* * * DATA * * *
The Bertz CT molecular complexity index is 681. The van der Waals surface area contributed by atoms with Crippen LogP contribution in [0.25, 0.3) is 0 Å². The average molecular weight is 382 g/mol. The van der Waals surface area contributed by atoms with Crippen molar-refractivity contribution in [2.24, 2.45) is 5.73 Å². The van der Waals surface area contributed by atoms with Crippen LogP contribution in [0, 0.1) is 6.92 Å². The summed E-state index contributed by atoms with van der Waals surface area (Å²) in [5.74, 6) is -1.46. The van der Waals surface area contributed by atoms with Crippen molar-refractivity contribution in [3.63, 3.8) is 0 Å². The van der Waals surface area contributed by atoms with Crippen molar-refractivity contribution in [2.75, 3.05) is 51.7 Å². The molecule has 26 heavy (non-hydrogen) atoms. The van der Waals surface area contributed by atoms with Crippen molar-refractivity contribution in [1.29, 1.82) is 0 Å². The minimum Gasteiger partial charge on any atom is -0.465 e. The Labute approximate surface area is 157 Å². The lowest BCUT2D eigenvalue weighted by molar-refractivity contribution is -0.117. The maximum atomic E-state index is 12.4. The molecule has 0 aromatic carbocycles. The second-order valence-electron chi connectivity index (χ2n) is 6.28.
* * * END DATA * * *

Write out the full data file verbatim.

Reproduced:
The Bertz CT molecular complexity index is 681. The van der Waals surface area contributed by atoms with Crippen LogP contribution in [0.25, 0.3) is 0 Å². The average molecular weight is 382 g/mol. The van der Waals surface area contributed by atoms with Crippen molar-refractivity contribution in [2.24, 2.45) is 5.73 Å². The van der Waals surface area contributed by atoms with Crippen LogP contribution in [0, 0.1) is 6.92 Å². The summed E-state index contributed by atoms with van der Waals surface area (Å²) in [5.74, 6) is -1.46. The van der Waals surface area contributed by atoms with Crippen molar-refractivity contribution in [3.63, 3.8) is 0 Å². The van der Waals surface area contributed by atoms with Crippen molar-refractivity contribution in [2.75, 3.05) is 51.7 Å². The molecule has 26 heavy (non-hydrogen) atoms. The van der Waals surface area contributed by atoms with Crippen molar-refractivity contribution in [1.29, 1.82) is 0 Å². The minimum Gasteiger partial charge on any atom is -0.465 e. The Labute approximate surface area is 157 Å². The lowest BCUT2D eigenvalue weighted by molar-refractivity contribution is -0.117. The maximum atomic E-state index is 12.4. The molecule has 0 aromatic carbocycles. The second-order valence-electron chi connectivity index (χ2n) is 6.28.